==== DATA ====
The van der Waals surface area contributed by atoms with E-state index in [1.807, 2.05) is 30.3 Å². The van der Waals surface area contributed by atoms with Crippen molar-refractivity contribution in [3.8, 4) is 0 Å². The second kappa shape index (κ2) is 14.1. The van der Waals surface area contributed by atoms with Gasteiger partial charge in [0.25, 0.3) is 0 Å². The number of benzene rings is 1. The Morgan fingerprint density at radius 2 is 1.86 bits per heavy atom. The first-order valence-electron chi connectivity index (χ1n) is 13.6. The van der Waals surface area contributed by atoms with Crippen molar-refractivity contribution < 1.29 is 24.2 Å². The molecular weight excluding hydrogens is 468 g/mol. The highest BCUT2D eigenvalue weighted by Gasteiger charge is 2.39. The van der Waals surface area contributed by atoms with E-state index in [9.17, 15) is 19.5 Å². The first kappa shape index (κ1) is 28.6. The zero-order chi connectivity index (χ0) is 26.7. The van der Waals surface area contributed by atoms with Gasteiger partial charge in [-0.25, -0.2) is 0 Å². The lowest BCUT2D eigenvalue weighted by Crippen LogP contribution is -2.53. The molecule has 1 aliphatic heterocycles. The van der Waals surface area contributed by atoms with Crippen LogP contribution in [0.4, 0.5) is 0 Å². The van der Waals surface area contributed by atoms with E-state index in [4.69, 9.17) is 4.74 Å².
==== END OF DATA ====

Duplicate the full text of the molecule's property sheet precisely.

The van der Waals surface area contributed by atoms with E-state index in [1.807, 2.05) is 30.3 Å². The van der Waals surface area contributed by atoms with Crippen molar-refractivity contribution in [3.8, 4) is 0 Å². The second kappa shape index (κ2) is 14.1. The van der Waals surface area contributed by atoms with Gasteiger partial charge in [0.25, 0.3) is 0 Å². The number of benzene rings is 1. The Morgan fingerprint density at radius 2 is 1.86 bits per heavy atom. The first-order valence-electron chi connectivity index (χ1n) is 13.6. The van der Waals surface area contributed by atoms with Crippen molar-refractivity contribution < 1.29 is 24.2 Å². The molecular weight excluding hydrogens is 468 g/mol. The highest BCUT2D eigenvalue weighted by Gasteiger charge is 2.39. The van der Waals surface area contributed by atoms with E-state index in [9.17, 15) is 19.5 Å². The first kappa shape index (κ1) is 28.6. The zero-order chi connectivity index (χ0) is 26.7. The van der Waals surface area contributed by atoms with Gasteiger partial charge in [-0.25, -0.2) is 0 Å². The lowest BCUT2D eigenvalue weighted by Crippen LogP contribution is -2.53. The molecule has 1 aliphatic heterocycles. The van der Waals surface area contributed by atoms with Crippen LogP contribution in [0.4, 0.5) is 0 Å². The van der Waals surface area contributed by atoms with E-state index in [4.69, 9.17) is 4.74 Å².